United NationsDepartment of Economic and Social Affairs Sustainable Development

Pacific SIDS

United Nations Member States
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Permanent Mission of the Republic of Nauru to the United Nations
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Nineteenth Session of the Commission on Sustainable Development
Intergovernmental Preparatory Meeting
Statement by H.E. Ambassador Afelee Falema Pita
Permanent Representative of Tuvalu
on behalf of the
Pacific Small Island Developing States
1 March 2011
New York
Check against delivery
Mr. Chairman,
I have the honour to speak on behalf of the Pacific Small Island Developing States represented
at the United Nations (Pacific SIDS), namely, Fiji, Marshall Islands, Micronesia, Nauru, Palau,
Papua New Guinea, Samoa, Solomon Islands, Tonga, Vanuatu, and my own country, Tuvalu.
The theme of transport serves to highlight two of the critical vulnerabilities of the Pacific SIDS.
First, we are isolated. Our distance from major markets, coupled with the high cost of fuel is a
significant challenge to economic development. Fuel costs to remote islands is especially high.
Second, we are small, and cannot take advantage of economies of scale in relation to modern
container and bulk ships. Air transport costs are similarly high because of the long distances
and low volumes. This has major implications for trade. As noted in the Report of the
Secretary-General for this session, prospects for the sustainable development of SIDS are often
negatively affected by diseconomies of scale in trade and transport, leading to higher per unit
transport costs, which in turn lead to low trade volumes. It is important that these constraints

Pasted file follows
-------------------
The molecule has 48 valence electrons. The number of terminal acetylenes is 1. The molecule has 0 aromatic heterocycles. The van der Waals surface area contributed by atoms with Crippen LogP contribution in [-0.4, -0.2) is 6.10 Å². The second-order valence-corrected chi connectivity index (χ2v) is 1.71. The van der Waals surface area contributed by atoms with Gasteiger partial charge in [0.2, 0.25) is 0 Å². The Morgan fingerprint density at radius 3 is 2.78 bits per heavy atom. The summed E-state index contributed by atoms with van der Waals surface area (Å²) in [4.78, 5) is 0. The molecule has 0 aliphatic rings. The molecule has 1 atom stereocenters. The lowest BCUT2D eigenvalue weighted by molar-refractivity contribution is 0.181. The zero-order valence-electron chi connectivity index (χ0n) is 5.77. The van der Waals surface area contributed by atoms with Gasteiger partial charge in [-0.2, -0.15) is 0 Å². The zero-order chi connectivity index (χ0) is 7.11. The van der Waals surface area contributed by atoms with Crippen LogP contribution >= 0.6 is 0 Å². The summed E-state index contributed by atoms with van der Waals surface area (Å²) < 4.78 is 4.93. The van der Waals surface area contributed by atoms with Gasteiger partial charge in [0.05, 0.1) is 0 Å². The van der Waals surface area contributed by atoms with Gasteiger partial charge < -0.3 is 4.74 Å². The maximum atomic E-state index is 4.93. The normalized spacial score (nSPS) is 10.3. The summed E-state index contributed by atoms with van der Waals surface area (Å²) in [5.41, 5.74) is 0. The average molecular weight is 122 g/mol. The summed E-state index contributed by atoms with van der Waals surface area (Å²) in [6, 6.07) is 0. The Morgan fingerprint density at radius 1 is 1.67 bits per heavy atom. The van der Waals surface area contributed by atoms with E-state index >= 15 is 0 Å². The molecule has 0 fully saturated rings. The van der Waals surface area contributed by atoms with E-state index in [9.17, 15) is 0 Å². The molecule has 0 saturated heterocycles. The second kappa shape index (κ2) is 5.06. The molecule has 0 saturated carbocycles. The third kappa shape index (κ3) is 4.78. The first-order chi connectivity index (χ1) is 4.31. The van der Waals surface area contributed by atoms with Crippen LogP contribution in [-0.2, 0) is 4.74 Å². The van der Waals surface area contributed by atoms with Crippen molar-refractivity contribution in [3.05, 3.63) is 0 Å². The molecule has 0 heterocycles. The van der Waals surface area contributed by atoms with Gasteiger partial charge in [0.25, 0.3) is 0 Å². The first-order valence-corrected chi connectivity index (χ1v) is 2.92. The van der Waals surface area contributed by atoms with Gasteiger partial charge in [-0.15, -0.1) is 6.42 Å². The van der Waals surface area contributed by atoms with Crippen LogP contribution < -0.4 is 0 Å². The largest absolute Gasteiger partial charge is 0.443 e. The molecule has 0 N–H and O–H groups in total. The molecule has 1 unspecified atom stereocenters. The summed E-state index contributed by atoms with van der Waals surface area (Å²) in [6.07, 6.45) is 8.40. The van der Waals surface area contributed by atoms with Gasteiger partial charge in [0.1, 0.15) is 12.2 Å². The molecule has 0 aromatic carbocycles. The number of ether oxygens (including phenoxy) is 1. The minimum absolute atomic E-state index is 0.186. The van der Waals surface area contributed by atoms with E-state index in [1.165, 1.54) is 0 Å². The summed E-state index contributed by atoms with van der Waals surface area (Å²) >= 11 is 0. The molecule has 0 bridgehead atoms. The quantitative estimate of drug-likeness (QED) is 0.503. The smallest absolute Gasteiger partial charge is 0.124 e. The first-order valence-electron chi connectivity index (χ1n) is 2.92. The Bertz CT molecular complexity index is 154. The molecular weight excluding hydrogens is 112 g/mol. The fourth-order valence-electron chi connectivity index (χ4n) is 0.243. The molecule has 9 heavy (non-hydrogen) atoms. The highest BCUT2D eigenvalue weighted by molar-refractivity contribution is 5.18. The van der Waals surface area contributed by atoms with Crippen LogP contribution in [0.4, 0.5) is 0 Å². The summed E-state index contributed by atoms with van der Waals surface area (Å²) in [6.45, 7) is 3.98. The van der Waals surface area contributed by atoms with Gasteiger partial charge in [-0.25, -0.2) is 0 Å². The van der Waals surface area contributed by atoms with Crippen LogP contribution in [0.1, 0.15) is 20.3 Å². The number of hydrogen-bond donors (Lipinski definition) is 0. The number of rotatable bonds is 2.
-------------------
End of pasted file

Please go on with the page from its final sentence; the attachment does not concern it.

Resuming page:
are appropriate recognized in relevant trade negotiations and technical cooperation
We also wish to highlight that transport is not only essential to trade and economic growth, it is
of course essential for provision of basic goods and services, including access to health care.
Mr. Chairman,
In addition to the inherent vulnerabilities of our islands, capacity constraints and lack of
sustained finance hinder our progress towards reliable and efficient maritime and air services in
our region. To unlock our development potential, we are working towards addressing the
hurdles towards improving our transport services. An important area where we seek sustained
support from the international community is in developing international standard infrastructure in
Cook Islands, Federated State of Micronesia, Fiji, Kiribati, Nauru, Niue, Palau, Papua New Guinea, Marshall Islands, Samoa, Solomon Islands, Tonga, Tuvalu,

shipping and aviation facilities and, importantly the capacity to maintain this. We note the
recommendation in the Report of the Secretary-General to increase financial support and public
and private investment from national and international sources for transport systems in
developing countries, including in particular for SIDS with a sense of urgency and we support
the inclusion of this recommendation in the Outcome Document.
Finally, one of the most serious challenges to transport in our region is the adverse impacts of
climate change. Much of our transport infrastructure, including ports, many airports and coastal
roads are all vulnerable to rising sea levels. We must respond to the climate crisis on a scale
commensurate with the problem - and we urge all Parties to increase their level of ambition in
the UNFCCC negotiations to ensure the survival of all small island developing States.
Thank you.